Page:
Yesterday, Jason Collins decided to come forward with an announcement that he was gay. I was real happy for him and I made sure to let him finish but when you hear an announcement like that, you always have to stop and think for a second. I reviewed my timeline on Twitter and my newsfeed on Facebook and my first reaction was, “Tons of supporters, but I know some of you offline and I know for a fact you’re only saying that, you don’t mean it.” I made a tweet and said,

“Woman are so supportive of a man coming out of the closet until it’s their boyfriend/husband.”

Because in reality, that’s never going to go over as well as man who is not sleeping with you.

In my conversations with women about relationships in DC, Atlanta and NYC, they always express a fear that the men they’re dating might (perhaps) be on the low. The Census Bureau estimates that Black men have the highest percentage of gay men at 4.6%. However, when you talk to Black women living in these popular cities, they will estimate that it’s about 1 in 4 men who are openly gay or “on the low.” You don’t have to delve much further into the conversation to find out that when asked, “If you found out that the guy you were dating was gay, what would you do?” Almost all of them will say, “I’d immediately go get tested.” While most women will do that regardless of if they found out that their partner was “on the low” or cheating on them with another woman, there’s one interesting thing about that question.

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I never said that he cheated on her, I only asked what she would do if she found out he was gay.

The answer was resounding, a few that they may have been exposed to an STD. Ironically, when most women are asked what they would do when they found out their partner was cheating on them with another woman, they usually say something like, and “I would break the windows out his car.” First reaction – anger, not fear. People should never be rushed out of the closet, they should come out when they get good and ready, it’s their life not ours. However, for most women they’d prefer the men they date did it as soon as possible. Instead of thanking him for his honesty and supporting him, they’re upset and in fear.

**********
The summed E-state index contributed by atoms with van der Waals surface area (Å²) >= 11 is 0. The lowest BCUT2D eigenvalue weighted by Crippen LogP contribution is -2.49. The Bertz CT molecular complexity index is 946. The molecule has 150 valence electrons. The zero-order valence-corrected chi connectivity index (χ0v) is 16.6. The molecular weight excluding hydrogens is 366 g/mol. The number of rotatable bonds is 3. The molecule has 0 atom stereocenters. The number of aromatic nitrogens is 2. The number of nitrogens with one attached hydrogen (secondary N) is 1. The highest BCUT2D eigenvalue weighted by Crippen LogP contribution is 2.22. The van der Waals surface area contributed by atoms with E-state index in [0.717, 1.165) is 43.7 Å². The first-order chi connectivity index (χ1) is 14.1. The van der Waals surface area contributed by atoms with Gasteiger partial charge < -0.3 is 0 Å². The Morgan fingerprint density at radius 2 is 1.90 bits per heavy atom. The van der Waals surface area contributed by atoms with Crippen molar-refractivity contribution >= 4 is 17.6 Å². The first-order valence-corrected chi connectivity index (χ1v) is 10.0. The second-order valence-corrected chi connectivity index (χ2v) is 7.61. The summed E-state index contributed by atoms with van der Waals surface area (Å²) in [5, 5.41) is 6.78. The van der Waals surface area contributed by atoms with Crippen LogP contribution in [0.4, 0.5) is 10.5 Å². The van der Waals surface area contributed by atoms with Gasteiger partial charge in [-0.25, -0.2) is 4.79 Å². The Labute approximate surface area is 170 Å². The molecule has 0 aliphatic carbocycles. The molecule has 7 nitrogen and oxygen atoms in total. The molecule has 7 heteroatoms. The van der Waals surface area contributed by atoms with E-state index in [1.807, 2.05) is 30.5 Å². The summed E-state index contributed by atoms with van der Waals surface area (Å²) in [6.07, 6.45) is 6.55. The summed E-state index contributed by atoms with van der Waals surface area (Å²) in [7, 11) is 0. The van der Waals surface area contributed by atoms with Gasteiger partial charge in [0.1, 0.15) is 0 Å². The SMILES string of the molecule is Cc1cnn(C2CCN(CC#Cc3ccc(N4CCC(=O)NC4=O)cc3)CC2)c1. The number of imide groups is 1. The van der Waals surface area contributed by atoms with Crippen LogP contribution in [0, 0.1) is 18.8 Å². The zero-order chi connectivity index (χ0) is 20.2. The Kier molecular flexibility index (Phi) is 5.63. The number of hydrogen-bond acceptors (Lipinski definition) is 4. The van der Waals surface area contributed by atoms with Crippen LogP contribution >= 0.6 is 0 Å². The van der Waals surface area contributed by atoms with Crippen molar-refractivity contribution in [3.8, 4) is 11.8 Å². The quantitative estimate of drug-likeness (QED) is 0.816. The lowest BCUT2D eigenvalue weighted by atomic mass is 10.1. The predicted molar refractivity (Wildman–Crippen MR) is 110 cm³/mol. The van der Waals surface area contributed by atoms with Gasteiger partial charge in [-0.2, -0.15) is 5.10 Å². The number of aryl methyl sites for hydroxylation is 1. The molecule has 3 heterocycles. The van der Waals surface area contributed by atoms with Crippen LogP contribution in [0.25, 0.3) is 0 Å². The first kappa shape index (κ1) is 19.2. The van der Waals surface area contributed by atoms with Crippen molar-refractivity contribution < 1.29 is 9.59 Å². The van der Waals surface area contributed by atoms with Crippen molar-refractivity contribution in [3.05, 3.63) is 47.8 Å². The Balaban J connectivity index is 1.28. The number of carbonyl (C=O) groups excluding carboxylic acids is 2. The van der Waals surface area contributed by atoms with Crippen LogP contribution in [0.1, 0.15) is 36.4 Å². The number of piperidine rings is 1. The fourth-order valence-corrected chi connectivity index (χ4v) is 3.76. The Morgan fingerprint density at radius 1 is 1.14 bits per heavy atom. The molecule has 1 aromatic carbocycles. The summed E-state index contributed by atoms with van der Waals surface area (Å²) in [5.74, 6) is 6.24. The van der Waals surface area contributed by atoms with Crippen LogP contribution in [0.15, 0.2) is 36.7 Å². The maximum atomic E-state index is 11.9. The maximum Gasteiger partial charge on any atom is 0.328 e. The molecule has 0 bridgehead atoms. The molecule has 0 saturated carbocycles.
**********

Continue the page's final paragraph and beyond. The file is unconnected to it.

Men aren’t innocent in this conversation either. Many of the men who would come out and tweet in support of a man coming out of the closet are actually just as full of it as anyone else. I spoke to a chapter brother of mine yesterday and I said, “It bothers me because I see some of our frat brothers tweeting in support of Jason Collins, but I know for a fact that’s only cool to them because they aren’t close to him. They support gay marriage and homosexuality but wouldn’t like it if there was a gay brother in their chapter.” I’d rather they just be honest or be quiet.

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When men find out their friends or family members are gay while they may support them, their relationship changes. Common excuses are, “Well, I didn’t feel like we had that much in common anymore. We usually bonded over partying and chicks and that just seemed different now” or “I support his life decisions, but I don’t really agree with that for myself.”

That brings me to my next point, Chris Broussard while I don’t agree with him, is completely entitled to his belief that homosexuality is wrong.

Listen, we can’t ask Chris to jeopardize his faith and salvation because we feel differently. It’s perfectly okay for someone to not see homosexuality as a sin, and it’s perfectly okay for someone to view it as a sin. As the years go by we have to be careful that just because the court of public opinion makes a decision that something is acceptable, people shouldn’t asked to sacrifice their faith.

But when we start to attack people who have different views from us, we’re doing exactly what we don’t like done to us. We’re judging someone based on their religion, faith and beliefs. We wouldn’t like it if someone did that to us about our choice of lifestyle. I always like to remember that faith is a personal relationship with God. Which is why LZ Granderson is completely within his rights to vehemently disagree with Chris, but they remain friends. Also, when people are attacked for differing opinions, that’s when they hide their true feelings. Publicly they’re supporters of homosexuality and gay marriage, but privately they don’t condone it and don’t think it should happen.

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We’re able to support Jason Collins because I’m pretty sure none of us are dating him or sleeping with someone who may have slept with him. However, as we move forward as a society we’re facing the possibility that our children and close love ones will be gay. Our world is changing and that will be the true test. Not when a professional basketball player makes a decision to come out as being openly gay, it’ll be when it’s in our own homes and personal circles.

Maybe if we get to a point where we can learn to not only tolerate, but embrace, we’ll be a better society.

Comments like, “I don’t care about who the people I’m not sleeping with are sleeping with” are signs of tolerance. Rather than, “I’m happy that Jason has found love and passion in his life” which is a sign of embracing change. When someone comes out of the closet (as if one truly ever exists) and we stop saying, “Good for him” and start saying “Good for us” we’ll know that we’ve arrived in the 21st Century. We’ll know that the continuity of our society is intact and that we can continue to prosper as a world.

Dr. J